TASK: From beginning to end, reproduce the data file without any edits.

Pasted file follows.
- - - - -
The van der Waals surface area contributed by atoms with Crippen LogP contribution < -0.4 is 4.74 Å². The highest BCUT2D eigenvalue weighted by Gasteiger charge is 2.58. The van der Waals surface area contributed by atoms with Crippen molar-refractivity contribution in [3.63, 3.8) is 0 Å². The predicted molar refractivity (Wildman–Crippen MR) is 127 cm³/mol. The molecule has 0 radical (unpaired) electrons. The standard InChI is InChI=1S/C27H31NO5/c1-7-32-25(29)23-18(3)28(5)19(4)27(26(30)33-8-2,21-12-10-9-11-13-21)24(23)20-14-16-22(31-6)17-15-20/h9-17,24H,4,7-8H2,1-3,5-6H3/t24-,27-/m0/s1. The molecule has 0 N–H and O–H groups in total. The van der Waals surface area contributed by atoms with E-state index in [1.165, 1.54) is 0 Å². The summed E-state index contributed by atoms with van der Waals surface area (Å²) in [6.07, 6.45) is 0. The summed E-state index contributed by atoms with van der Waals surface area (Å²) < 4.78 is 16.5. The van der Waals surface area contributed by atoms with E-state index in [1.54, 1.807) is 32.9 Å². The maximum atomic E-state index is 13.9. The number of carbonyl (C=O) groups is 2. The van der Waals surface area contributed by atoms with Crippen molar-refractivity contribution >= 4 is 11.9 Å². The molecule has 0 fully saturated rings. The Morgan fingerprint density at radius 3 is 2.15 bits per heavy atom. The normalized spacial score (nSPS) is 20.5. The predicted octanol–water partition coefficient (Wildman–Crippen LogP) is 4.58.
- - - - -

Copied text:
The van der Waals surface area contributed by atoms with Crippen LogP contribution < -0.4 is 4.74 Å². The highest BCUT2D eigenvalue weighted by Gasteiger charge is 2.58. The van der Waals surface area contributed by atoms with Crippen molar-refractivity contribution in [3.63, 3.8) is 0 Å². The predicted molar refractivity (Wildman–Crippen MR) is 127 cm³/mol. The molecule has 0 radical (unpaired) electrons. The standard InChI is InChI=1S/C27H31NO5/c1-7-32-25(29)23-18(3)28(5)19(4)27(26(30)33-8-2,21-12-10-9-11-13-21)24(23)20-14-16-22(31-6)17-15-20/h9-17,24H,4,7-8H2,1-3,5-6H3/t24-,27-/m0/s1. The molecule has 0 N–H and O–H groups in total. The van der Waals surface area contributed by atoms with E-state index in [1.165, 1.54) is 0 Å². The summed E-state index contributed by atoms with van der Waals surface area (Å²) in [6.07, 6.45) is 0. The summed E-state index contributed by atoms with van der Waals surface area (Å²) < 4.78 is 16.5. The van der Waals surface area contributed by atoms with E-state index in [1.54, 1.807) is 32.9 Å². The maximum atomic E-state index is 13.9. The number of carbonyl (C=O) groups is 2. The van der Waals surface area contributed by atoms with Crippen molar-refractivity contribution >= 4 is 11.9 Å². The molecule has 0 fully saturated rings. The Morgan fingerprint density at radius 3 is 2.15 bits per heavy atom. The normalized spacial score (nSPS) is 20.5. The predicted octanol–water partition coefficient (Wildman–Crippen LogP) is 4.58.